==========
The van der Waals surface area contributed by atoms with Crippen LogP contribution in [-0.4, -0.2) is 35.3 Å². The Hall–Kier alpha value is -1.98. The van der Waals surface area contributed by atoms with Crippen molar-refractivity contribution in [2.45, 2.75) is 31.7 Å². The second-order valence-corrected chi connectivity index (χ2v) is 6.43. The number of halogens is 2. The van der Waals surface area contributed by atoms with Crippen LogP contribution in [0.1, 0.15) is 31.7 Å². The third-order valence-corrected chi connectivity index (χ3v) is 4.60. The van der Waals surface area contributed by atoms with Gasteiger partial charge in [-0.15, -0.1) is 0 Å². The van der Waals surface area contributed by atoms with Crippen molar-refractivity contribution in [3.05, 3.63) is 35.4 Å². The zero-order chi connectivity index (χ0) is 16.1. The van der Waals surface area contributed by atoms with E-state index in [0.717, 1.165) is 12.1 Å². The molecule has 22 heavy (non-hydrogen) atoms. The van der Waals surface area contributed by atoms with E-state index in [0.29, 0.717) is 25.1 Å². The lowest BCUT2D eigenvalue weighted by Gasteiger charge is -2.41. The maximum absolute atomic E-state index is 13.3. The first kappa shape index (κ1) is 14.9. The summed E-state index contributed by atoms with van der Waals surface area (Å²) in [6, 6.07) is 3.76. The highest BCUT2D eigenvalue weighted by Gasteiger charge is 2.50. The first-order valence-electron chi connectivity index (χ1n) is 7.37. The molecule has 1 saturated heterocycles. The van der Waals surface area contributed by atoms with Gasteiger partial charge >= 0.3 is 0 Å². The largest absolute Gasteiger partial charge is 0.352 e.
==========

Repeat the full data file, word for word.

The van der Waals surface area contributed by atoms with Crippen LogP contribution in [-0.4, -0.2) is 35.3 Å². The Hall–Kier alpha value is -1.98. The van der Waals surface area contributed by atoms with Crippen molar-refractivity contribution in [2.45, 2.75) is 31.7 Å². The second-order valence-corrected chi connectivity index (χ2v) is 6.43. The number of halogens is 2. The van der Waals surface area contributed by atoms with Crippen LogP contribution in [0.1, 0.15) is 31.7 Å². The third-order valence-corrected chi connectivity index (χ3v) is 4.60. The van der Waals surface area contributed by atoms with Gasteiger partial charge in [-0.15, -0.1) is 0 Å². The van der Waals surface area contributed by atoms with Crippen molar-refractivity contribution in [3.05, 3.63) is 35.4 Å². The zero-order chi connectivity index (χ0) is 16.1. The van der Waals surface area contributed by atoms with E-state index in [0.717, 1.165) is 12.1 Å². The molecule has 22 heavy (non-hydrogen) atoms. The van der Waals surface area contributed by atoms with E-state index in [0.29, 0.717) is 25.1 Å². The lowest BCUT2D eigenvalue weighted by Gasteiger charge is -2.41. The maximum absolute atomic E-state index is 13.3. The first kappa shape index (κ1) is 14.9. The summed E-state index contributed by atoms with van der Waals surface area (Å²) in [6, 6.07) is 3.76. The highest BCUT2D eigenvalue weighted by Gasteiger charge is 2.50. The first-order valence-electron chi connectivity index (χ1n) is 7.37. The molecule has 1 saturated heterocycles. The van der Waals surface area contributed by atoms with Gasteiger partial charge >= 0.3 is 0 Å². The largest absolute Gasteiger partial charge is 0.352 e.